public interface IEmailSender
           {
              Task SendEmailAsync(List emails, string subject, string message);
           }
         }
    
    
  • Add an Implementation class called “EmailSender.cs.
    using Microsoft.Extensions.Options;
    using SendGrid;
    using SendGrid.Helpers.Mail;
    using System;
    using System.Collections.Generic;
    using System.Threading.Tasks;
    
    namespace SendgridEmailInAspNetCore.Services
    {
        public class EmailSender:IEmailSender
        {
            public EmailSender(IOptions optionsAccessor)
            {
                Options = optionsAccessor.Value;
            }
    
            public EmailAuthOptions Options { get; } //set only via Secret Manager
    
            public Task SendEmailAsync(List emails, string subject, string message)
            {
                // return Execute(Options.SendGridKey, subject, message, email);//to try out later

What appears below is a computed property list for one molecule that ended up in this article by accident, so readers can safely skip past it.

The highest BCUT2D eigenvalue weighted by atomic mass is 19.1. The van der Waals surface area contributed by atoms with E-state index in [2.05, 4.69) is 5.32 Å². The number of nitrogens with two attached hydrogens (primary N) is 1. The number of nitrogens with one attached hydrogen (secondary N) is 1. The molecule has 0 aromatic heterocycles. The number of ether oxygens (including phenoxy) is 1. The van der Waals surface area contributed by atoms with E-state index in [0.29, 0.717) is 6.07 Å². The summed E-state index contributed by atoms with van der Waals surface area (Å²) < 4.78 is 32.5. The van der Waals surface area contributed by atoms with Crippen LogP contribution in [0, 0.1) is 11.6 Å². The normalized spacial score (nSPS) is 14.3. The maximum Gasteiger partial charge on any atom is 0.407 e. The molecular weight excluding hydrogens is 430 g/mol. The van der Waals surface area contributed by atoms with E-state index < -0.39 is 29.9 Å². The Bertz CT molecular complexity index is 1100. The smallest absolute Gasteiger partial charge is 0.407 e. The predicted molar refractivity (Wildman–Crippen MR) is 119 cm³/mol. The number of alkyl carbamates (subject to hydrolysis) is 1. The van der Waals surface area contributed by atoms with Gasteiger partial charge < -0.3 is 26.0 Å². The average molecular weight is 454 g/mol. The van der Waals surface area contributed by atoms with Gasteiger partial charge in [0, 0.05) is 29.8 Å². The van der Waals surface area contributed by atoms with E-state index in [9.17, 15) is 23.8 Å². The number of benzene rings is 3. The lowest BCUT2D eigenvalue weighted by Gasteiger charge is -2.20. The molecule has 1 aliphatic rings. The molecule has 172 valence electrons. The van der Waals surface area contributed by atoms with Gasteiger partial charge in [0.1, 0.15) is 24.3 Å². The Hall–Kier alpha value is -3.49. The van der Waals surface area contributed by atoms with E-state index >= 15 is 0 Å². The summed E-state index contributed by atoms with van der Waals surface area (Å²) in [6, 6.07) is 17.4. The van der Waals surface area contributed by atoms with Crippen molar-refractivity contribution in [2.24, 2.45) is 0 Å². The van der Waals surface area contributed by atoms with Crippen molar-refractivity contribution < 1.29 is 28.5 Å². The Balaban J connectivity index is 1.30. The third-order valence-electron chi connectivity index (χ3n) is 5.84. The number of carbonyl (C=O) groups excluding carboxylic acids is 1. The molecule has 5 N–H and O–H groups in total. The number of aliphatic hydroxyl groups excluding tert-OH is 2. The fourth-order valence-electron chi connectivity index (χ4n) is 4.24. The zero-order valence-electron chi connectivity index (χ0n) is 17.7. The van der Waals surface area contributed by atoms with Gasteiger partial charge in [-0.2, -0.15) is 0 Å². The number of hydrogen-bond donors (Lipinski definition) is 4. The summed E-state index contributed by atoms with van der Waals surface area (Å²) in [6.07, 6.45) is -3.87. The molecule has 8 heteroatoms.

return Execute(Environment.GetEnvironmentVariable("SENDEMAILDEMO_ENVIRONMENT_SENDGRID_KEY"), subject, message, emails);
            }
    
            public Task Execute(string apiKey, string subject, string message, List emails)
            {
                var client = new SendGridClient(apiKey);
                var msg = new SendGridMessage()
                {
                    From = new EmailAddress("noreply@domain.com", "Bekenty Jean Baptiste"),
                    Subject = subject,
                    PlainTextContent = message,
                    HtmlContent = message
                };
    
                foreach (var email in emails)
                {
                    msg.AddTo(new EmailAddress(email));
                }